Busting our butts, we take the first half mile in 13 minutes as the trail now becomes mostly dirt through fields of grasses.  Dressed in tee shirts and shorts we have packed long sleeve tee shirts for the possibly windy, chilly summit.  Far in the distance we see a buffalo or technically bison.  Bison, despite weighing over 2,000 pounds, are able to jump over a six foot fence from a stand-still!  Plus, they can run as fast as 40 mph.  No lie.

The trail winds through fields and is challenging but not exhausting.  We soon see the radio tower at the promised three mile turn around point.  But alas dear reader, we have been deceived.  I know that is an inflammatory verb, but what we have is a faux peak.  It’s not the top.  The actually mountain top is in the distance, maybe a half mile away.

MF  trail to Mt Frary

From here, the trail descends quickly along the mountainside, and then climbs precipitously.  We soon spot two twenty-something’s 25 feet above us with expressions on their faces of how the hell are we are going to do to get down this steep slope.  I crack, You must be the mountain goats we were promised.  They smile and then start inching their way down feet first on what seems to be a 70% incline.

I reach for the girl’s hand and she extends hers to mine.  She’s made it.  Then I reach for her boyfriend’s hand to get him to level ground.  The human touch!  What a connection can be made by skin on skin, even when so brief.  Without words, it says, We’re not alone.  Someone is there for us.  Our climb up is just as perilous up, as we grab rocks and dirt and skirt the edge of the cliff (knowing all the time we have to go back this way).

MF island image

Atop, we have the classic 360 degree view of the Great Salt Lake.  With surprisingly little wind and pleasantly warm, it is only the no-see ‘ems that are a problem.  Knowing the inevitable hike down awaits, we begin our descent after ten minutes with Hannah in the lead.  Part billy she-goat, Hannah soon is sliding on her butt to negotiate the steep slope.  Inspired, I do the same.  And then she turns to go backwards on the 80 degree pitch.  I sidesaddle it and at times go backwards myself to descend this treacherous cliff mountainside.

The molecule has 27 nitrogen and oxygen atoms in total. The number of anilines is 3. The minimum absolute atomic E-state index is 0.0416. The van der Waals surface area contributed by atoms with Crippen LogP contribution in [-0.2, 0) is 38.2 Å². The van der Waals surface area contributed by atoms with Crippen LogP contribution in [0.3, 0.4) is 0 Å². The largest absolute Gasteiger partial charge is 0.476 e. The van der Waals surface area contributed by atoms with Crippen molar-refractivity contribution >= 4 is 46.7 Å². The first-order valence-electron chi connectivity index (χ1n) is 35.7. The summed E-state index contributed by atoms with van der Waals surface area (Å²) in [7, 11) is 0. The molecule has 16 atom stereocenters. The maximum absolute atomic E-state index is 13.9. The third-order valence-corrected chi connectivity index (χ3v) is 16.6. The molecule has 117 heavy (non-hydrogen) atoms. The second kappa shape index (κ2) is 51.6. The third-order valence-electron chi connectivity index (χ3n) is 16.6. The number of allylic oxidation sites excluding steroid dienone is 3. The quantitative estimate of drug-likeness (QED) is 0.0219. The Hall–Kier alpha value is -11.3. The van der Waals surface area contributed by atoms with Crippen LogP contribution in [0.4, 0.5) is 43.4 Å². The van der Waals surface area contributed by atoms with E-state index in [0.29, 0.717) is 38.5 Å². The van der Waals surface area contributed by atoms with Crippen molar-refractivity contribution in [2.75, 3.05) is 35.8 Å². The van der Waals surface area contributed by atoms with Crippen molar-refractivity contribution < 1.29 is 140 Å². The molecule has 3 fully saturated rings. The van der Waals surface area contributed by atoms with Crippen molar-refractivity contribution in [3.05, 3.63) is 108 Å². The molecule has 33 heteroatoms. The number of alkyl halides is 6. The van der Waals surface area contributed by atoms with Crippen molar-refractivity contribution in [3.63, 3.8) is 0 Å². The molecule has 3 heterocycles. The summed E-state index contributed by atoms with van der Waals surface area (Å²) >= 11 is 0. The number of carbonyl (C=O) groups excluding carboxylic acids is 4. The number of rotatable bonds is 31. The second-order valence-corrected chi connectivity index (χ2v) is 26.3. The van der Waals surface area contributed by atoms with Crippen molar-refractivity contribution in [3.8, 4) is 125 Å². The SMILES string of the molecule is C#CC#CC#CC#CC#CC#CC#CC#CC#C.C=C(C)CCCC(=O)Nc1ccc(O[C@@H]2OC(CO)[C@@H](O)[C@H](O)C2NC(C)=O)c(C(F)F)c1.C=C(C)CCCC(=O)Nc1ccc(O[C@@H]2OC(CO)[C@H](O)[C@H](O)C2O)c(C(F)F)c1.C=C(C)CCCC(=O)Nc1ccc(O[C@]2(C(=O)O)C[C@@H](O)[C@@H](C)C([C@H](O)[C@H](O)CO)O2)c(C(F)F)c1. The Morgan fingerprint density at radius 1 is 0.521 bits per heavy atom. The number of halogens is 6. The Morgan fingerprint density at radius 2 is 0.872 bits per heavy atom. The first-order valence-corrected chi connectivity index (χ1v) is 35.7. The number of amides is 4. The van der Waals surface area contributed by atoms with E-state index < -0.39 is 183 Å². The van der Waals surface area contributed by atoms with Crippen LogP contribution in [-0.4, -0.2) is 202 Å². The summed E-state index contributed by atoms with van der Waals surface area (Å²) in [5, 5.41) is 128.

MF Mt Frary from the base

Just having been unceremoniously dumped from our group health insurance when I retired from the University of New England, I again wonder why there is no national health insurance and what is in the fine print of our private pay health insurance that we just signed up for days ago.  A $10,000 deductible for each of us is not comforting.  I hope we never break a leg.


MF buffalo

We survive to hike on.  Once back at the radio tower of the faux peak, we descend as if strolling in the park.  On the way down we see two hikers in the distance covered with what it turns out to be are motel towels.   Once we meet them, we learn that this father and son had no idea how little shade they would encounter on this basically treeless mountain.   Unprepared, they willingly accept our trail mix and water.

At the trailhead again and not wanting to leave the island before we dip our feet in the Great Salt Lake itself, we drive to the lake shoreline.  The parking area is just 400 yards from the water’s edge.

Beach to Great Salt Lake

Beach to Great Salt Lake

Wading in water that never rises above our knees, we walk carefully on the pebbly lake floor as sand fleas swarm at our feet.  Sampling the water, I find it triple the strength of salt water I would drink for a really bad sore throat.

The hike to Mt. Frary is challenging, even perilous near the top, but most satisfying.   More than 20 people were on the trail this Saturday in June.  As always when hiking, know thyself, thy limits, and the conditions.  Be prepared.